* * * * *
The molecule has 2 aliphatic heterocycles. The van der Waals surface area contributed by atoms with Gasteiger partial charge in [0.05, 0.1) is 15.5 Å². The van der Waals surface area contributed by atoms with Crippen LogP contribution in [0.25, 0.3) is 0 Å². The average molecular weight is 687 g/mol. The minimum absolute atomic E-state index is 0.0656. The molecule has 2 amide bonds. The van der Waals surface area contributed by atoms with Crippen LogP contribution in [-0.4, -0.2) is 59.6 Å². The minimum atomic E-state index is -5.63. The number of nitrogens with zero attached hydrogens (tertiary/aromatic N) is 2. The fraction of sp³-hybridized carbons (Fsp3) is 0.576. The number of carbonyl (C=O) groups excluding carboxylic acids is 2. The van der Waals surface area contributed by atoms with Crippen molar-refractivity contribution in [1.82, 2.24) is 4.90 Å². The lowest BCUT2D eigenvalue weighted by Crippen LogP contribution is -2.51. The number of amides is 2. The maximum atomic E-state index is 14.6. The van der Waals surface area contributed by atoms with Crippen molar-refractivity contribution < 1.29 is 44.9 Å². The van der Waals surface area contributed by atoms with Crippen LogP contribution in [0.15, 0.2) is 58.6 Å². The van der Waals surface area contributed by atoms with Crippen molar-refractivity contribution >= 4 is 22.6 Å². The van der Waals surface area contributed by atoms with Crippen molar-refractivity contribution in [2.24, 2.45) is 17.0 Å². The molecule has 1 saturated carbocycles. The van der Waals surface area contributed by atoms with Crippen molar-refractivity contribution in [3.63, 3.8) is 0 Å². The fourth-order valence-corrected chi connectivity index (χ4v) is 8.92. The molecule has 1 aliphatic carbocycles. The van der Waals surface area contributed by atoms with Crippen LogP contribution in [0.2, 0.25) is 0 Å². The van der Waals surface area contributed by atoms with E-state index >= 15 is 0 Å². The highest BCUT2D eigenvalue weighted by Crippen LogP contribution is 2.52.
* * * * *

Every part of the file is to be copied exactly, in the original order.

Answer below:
The molecule has 2 aliphatic heterocycles. The van der Waals surface area contributed by atoms with Gasteiger partial charge in [0.05, 0.1) is 15.5 Å². The van der Waals surface area contributed by atoms with Crippen LogP contribution in [0.25, 0.3) is 0 Å². The average molecular weight is 687 g/mol. The minimum absolute atomic E-state index is 0.0656. The molecule has 2 amide bonds. The van der Waals surface area contributed by atoms with Crippen LogP contribution in [-0.4, -0.2) is 59.6 Å². The minimum atomic E-state index is -5.63. The number of nitrogens with zero attached hydrogens (tertiary/aromatic N) is 2. The fraction of sp³-hybridized carbons (Fsp3) is 0.576. The number of carbonyl (C=O) groups excluding carboxylic acids is 2. The van der Waals surface area contributed by atoms with Crippen molar-refractivity contribution in [1.82, 2.24) is 4.90 Å². The lowest BCUT2D eigenvalue weighted by Crippen LogP contribution is -2.51. The number of amides is 2. The maximum atomic E-state index is 14.6. The van der Waals surface area contributed by atoms with Crippen molar-refractivity contribution < 1.29 is 44.9 Å². The van der Waals surface area contributed by atoms with Crippen LogP contribution in [0.15, 0.2) is 58.6 Å². The van der Waals surface area contributed by atoms with Crippen molar-refractivity contribution >= 4 is 22.6 Å². The van der Waals surface area contributed by atoms with Crippen molar-refractivity contribution in [2.24, 2.45) is 17.0 Å². The molecule has 1 saturated carbocycles. The van der Waals surface area contributed by atoms with Crippen molar-refractivity contribution in [3.63, 3.8) is 0 Å². The fourth-order valence-corrected chi connectivity index (χ4v) is 8.92. The molecule has 1 aliphatic carbocycles. The van der Waals surface area contributed by atoms with Crippen LogP contribution in [0.2, 0.25) is 0 Å². The van der Waals surface area contributed by atoms with E-state index >= 15 is 0 Å². The highest BCUT2D eigenvalue weighted by Crippen LogP contribution is 2.52.